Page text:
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The Anti-Israel lobby

Foreign Policy’s website editors have decided to have Prof. Stephen Walt – of the notoriously-miserable book The Israel Lobby – come on as a regular blogger. For those expecting Walt to dive immediately into the one topic that makes him tick – his distaste for Israel – the professor didn’t disappoint. In a ridiculous “thought experiment” Walt opened his blog by trying to prove, yet again, that U.S.’s Israel-policy is hypocritical and harmful:

Imagine that Egypt, Jordan, and Syria had won the Six Day War, leading to a massive exodus of Jews from the territory of Israel. Imagine that the victorious Arab states had eventually decided to permit the Palestinians to establish a state of their own on the territory of the former Jewish state. (That’s unlikely, of course, but this is a thought experiment). Imagine that a million or so Jews had ended up as stateless refugees confined to that narrow enclave known as the Gaza Strip. Then imagine that a group of hardline Orthodox Jews took over control of that territory and organized a resistance movement.

We already know from his book, co-authored with John Mearsheimer, that Walt has an active imagination. Luckily, Foreign Policy also has other writers capable of refuting Walt’s obsessive hostility and mocking his resourceful fixation on Israel as the country where most of the world’s problems originate. David Rothkopf does just that, responding to Walt’s “thought experiment” with one of his own:

You want a thought experiment? What if Palestinian “freedom fighters” indiscriminately launched missiles into Israel, failing to kill hundreds or thousands of innocent people only through ineptitude, and then they rushed back into densely populated civilian areas and hid behind women and children for cover? Of course, my thought experiment is even more worth thinking about for reasons that should starkly apparent to everyone, regardless of which lobby they may support.

But even more significantly, Rothkopf attempts to categorize Walt’s rants and put them in the right context. While I do not necessarily agree with everything he says, his portrayal of the “anti-Israel Lobby” is a timely contribution to the public debate over Israel’s influence in the U.S.:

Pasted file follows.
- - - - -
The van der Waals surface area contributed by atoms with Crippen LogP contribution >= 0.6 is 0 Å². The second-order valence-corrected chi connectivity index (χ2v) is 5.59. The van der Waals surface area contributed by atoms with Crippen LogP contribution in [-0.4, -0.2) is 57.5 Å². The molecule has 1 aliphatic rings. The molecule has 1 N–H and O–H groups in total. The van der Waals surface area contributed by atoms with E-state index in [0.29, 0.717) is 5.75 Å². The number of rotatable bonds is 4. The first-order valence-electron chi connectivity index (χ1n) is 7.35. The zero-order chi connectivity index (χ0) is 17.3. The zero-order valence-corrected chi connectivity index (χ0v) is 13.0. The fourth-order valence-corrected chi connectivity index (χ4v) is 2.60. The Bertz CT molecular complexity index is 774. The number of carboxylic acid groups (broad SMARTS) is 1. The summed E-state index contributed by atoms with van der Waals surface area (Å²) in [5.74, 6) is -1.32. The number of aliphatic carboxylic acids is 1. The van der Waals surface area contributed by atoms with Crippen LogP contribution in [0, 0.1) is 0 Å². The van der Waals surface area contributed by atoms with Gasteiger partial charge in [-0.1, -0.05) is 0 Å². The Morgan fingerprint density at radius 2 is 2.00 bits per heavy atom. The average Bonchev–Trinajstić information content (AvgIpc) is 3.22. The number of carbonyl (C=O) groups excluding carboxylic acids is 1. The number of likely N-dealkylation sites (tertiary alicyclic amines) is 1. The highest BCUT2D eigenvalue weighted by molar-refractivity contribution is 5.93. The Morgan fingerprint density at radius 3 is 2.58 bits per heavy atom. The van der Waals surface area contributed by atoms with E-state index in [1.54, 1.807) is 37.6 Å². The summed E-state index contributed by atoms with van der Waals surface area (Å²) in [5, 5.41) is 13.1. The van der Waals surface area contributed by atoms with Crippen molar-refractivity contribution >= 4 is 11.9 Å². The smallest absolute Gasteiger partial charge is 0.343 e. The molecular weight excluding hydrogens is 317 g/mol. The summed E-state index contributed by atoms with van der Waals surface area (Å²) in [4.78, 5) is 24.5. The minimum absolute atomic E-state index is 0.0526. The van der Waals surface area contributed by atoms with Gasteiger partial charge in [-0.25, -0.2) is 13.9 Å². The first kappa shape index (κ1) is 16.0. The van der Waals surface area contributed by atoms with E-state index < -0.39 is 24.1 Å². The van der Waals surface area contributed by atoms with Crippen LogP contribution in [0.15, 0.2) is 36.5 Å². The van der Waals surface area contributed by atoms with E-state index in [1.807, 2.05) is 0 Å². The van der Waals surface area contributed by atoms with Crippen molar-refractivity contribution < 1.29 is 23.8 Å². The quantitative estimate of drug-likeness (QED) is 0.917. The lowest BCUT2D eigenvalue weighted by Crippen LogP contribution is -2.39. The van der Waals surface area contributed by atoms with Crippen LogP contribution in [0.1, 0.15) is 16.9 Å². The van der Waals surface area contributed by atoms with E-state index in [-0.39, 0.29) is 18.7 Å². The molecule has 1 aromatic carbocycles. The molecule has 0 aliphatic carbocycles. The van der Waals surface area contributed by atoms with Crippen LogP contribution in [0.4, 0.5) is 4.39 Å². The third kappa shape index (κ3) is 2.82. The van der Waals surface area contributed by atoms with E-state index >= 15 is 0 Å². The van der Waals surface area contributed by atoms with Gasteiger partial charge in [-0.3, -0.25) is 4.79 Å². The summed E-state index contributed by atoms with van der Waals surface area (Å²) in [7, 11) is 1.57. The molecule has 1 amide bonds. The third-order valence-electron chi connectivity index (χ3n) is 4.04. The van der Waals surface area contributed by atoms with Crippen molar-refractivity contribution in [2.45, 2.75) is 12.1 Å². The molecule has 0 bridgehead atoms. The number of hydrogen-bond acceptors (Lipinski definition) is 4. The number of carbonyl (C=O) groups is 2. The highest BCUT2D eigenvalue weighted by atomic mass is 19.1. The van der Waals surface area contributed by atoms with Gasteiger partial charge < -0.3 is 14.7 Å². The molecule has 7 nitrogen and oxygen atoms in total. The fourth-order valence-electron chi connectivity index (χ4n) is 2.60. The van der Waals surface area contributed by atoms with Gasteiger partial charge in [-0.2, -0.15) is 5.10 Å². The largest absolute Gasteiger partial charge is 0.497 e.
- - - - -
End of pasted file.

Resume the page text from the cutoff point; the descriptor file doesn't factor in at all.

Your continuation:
[Walt] has become as biased a pleader of special interests as he accuses the Israel Lobby of being. And as such he has become a member of the anti-Israel Lobby, a group that is every bit as vocal and at the moment seems to be even more empowered than the its counterpart. Members include Jimmy Carter and his former national security advisor Zbigniew Brzezinski, celebrity activists like Richard Gere, and many members of the media. Like the members of the Israel Lobby, they found their case on some very reasonable assertions. The Palestinians should have a state of their own and their plight is dismal. It is also a terrible tragedy that so many are the innocent victims of the conflict between Israel and, at the moment, Hamas.

But just as proponents of a strong U.S. relationship with Israel would do well to realize the damage that has been done to Israel’s case by over-aggressive actions (most egregiously those associated with the brutal and mismanaged invasion of Lebanon in the early 1980s), proponents of the Palestinian cause would do well to recognize that is grotesquely counter-productive to explicitly or implicitly support the leadership or the interests of Hamas, Iranian-backed terrorists who have violated their public trust with the Palestinian people by both failing to serve their basic needs and actively choosing to put them at mortal risk.

Here’s one “thought experiment” I was trying this morning – I guess it’s easier for a writer under the influence of cold-medicine: Imagine Professor Walt reading Rothkofp’s post and realizing that he was wrong all along, that he became a biased advocate for the wrong cause, that the way he crafts his arguments gives justification to those thinking he is anti-Semitic. Imagine him taking the hundreds of thousands of dollars he made from writing his despicable book and giving it away to, say, the Jewish Agency, imagine Walt going back to being the somewhat boring “realist” scholar he once was, back to relative obscurity. Can you?

This is as likely a scenario as the one he was asking his readers to visualize.



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